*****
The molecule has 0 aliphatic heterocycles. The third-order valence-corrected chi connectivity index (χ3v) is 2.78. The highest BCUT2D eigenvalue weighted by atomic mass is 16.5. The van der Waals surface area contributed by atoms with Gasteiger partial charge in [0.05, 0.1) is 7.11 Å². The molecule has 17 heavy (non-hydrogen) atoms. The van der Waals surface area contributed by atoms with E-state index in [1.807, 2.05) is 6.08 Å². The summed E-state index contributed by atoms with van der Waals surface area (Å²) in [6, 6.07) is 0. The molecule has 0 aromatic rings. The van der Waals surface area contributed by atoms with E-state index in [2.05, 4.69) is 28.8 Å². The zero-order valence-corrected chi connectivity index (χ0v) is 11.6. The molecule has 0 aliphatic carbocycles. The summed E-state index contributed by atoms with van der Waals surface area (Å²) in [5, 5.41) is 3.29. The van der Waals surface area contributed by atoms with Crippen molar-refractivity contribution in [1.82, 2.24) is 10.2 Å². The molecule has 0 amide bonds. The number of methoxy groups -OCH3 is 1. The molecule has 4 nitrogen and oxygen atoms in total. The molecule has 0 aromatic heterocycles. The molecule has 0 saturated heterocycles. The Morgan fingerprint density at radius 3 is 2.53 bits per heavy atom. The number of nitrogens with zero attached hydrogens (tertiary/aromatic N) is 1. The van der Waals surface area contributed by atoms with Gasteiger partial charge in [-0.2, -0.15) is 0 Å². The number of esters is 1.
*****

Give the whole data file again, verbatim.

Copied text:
The molecule has 0 aliphatic heterocycles. The third-order valence-corrected chi connectivity index (χ3v) is 2.78. The highest BCUT2D eigenvalue weighted by atomic mass is 16.5. The van der Waals surface area contributed by atoms with Gasteiger partial charge in [0.05, 0.1) is 7.11 Å². The molecule has 17 heavy (non-hydrogen) atoms. The van der Waals surface area contributed by atoms with E-state index in [1.807, 2.05) is 6.08 Å². The summed E-state index contributed by atoms with van der Waals surface area (Å²) in [6, 6.07) is 0. The molecule has 0 aromatic rings. The van der Waals surface area contributed by atoms with E-state index in [2.05, 4.69) is 28.8 Å². The zero-order valence-corrected chi connectivity index (χ0v) is 11.6. The molecule has 0 aliphatic carbocycles. The summed E-state index contributed by atoms with van der Waals surface area (Å²) in [5, 5.41) is 3.29. The van der Waals surface area contributed by atoms with Crippen molar-refractivity contribution in [1.82, 2.24) is 10.2 Å². The molecule has 0 amide bonds. The number of methoxy groups -OCH3 is 1. The molecule has 4 nitrogen and oxygen atoms in total. The molecule has 0 aromatic heterocycles. The molecule has 0 saturated heterocycles. The Morgan fingerprint density at radius 3 is 2.53 bits per heavy atom. The number of nitrogens with zero attached hydrogens (tertiary/aromatic N) is 1. The van der Waals surface area contributed by atoms with Gasteiger partial charge in [-0.2, -0.15) is 0 Å². The number of esters is 1.